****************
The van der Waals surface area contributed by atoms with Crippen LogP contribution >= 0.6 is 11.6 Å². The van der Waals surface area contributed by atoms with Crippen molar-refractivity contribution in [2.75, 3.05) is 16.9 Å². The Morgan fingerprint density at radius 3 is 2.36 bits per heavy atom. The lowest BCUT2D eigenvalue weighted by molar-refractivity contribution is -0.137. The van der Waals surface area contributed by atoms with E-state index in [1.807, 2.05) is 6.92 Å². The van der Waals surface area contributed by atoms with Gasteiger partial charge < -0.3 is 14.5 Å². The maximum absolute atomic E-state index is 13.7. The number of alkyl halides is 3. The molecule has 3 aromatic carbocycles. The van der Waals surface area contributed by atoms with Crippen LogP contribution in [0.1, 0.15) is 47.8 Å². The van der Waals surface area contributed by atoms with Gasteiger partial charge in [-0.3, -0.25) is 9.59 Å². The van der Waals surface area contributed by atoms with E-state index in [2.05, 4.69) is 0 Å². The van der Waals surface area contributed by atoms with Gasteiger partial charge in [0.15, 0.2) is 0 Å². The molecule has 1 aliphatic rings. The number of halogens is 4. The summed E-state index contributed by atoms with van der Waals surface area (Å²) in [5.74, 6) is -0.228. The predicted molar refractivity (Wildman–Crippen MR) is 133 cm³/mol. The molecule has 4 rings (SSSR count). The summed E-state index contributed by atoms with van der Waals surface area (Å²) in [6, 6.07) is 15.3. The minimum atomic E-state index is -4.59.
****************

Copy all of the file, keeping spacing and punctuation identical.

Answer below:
The van der Waals surface area contributed by atoms with Crippen LogP contribution >= 0.6 is 11.6 Å². The van der Waals surface area contributed by atoms with Crippen molar-refractivity contribution in [2.75, 3.05) is 16.9 Å². The Morgan fingerprint density at radius 3 is 2.36 bits per heavy atom. The lowest BCUT2D eigenvalue weighted by molar-refractivity contribution is -0.137. The van der Waals surface area contributed by atoms with E-state index in [1.807, 2.05) is 6.92 Å². The van der Waals surface area contributed by atoms with Gasteiger partial charge < -0.3 is 14.5 Å². The maximum absolute atomic E-state index is 13.7. The number of alkyl halides is 3. The molecule has 3 aromatic carbocycles. The van der Waals surface area contributed by atoms with Crippen LogP contribution in [0.1, 0.15) is 47.8 Å². The van der Waals surface area contributed by atoms with Gasteiger partial charge in [-0.3, -0.25) is 9.59 Å². The van der Waals surface area contributed by atoms with E-state index in [2.05, 4.69) is 0 Å². The van der Waals surface area contributed by atoms with Gasteiger partial charge in [0.15, 0.2) is 0 Å². The molecule has 1 aliphatic rings. The number of halogens is 4. The summed E-state index contributed by atoms with van der Waals surface area (Å²) in [5.74, 6) is -0.228. The predicted molar refractivity (Wildman–Crippen MR) is 133 cm³/mol. The molecule has 4 rings (SSSR count). The summed E-state index contributed by atoms with van der Waals surface area (Å²) in [6, 6.07) is 15.3. The minimum atomic E-state index is -4.59.